The Divine Feminine
The Birth of Aphrodite/Venus

The Romans borrowed many of the Greek deities and their legends, changing the names but very few of the story details.  One such deity was Aphrodite, who became the Roman Venus.  In the beginning of the world and the deities, Rhea (the Earth) gave birth to several children by her son Uranus (the Sky).  But when Uranus started imprisoning her offspring, Rhea made a Moon sickle and talked her youngest son Cronus into castrating his father.  When Cronus dropped the severed genitals into the ocean, a great mass of foam arose.  Out of this foam stepped the beautiful goddess Aphrodite/Venus.

Actually, Aphrodite, like Athene, was of a much older origin than the usurping patriarchal pantheon.  This tale of her "birth" was a way of granting an older powerful goddess a position of importance once again.  In her Middle East aspect as Asherah or Astarte, this goddess had the oldest continuously-operated temple in the world.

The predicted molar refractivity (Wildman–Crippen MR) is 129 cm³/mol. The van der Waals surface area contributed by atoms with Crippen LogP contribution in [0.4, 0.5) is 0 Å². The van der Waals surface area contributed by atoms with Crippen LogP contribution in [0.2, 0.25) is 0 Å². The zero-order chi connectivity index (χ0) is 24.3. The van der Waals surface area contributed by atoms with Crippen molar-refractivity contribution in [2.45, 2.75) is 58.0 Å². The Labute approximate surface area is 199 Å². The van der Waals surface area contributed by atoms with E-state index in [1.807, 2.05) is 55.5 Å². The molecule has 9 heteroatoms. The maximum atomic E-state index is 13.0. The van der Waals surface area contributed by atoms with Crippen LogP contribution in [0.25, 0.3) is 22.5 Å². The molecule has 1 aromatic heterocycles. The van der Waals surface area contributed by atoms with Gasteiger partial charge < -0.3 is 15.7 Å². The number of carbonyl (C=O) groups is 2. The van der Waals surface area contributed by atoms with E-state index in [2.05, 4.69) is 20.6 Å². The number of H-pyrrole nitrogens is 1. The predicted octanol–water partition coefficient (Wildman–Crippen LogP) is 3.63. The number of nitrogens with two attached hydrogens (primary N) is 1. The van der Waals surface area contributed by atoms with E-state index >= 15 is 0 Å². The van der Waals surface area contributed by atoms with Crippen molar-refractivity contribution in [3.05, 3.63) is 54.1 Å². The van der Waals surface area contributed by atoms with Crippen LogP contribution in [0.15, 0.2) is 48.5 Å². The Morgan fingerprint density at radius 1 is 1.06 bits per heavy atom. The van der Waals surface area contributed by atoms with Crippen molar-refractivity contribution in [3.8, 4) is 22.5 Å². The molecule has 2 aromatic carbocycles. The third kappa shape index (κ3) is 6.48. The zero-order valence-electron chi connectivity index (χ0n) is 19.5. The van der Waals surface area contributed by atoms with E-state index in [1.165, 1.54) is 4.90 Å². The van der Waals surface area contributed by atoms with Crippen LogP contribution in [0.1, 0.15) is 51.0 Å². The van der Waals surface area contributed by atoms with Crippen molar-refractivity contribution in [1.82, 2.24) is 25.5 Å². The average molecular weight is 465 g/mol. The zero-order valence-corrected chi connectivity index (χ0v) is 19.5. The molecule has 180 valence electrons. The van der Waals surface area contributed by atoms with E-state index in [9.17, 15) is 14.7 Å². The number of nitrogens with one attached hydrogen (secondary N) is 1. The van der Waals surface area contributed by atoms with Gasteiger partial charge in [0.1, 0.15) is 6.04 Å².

Under the Roman name of Venus, this deity fell in love with a mortal man and gave birth to Aeneas.  The Romans considered Venus their ancestral mother, since legend says that Aeneas founded the Roman civilization.  The city of Venice is named after her.

Venus/Aphrodite is a Full Moon deity, one who sustains and nourishes life.  Her powers are ripe, full-blooded, and powerful, but she also fiercely protects all that she creates. As a symbol of love and fertility, her symbols were cows, goats, sheep, doves and bees.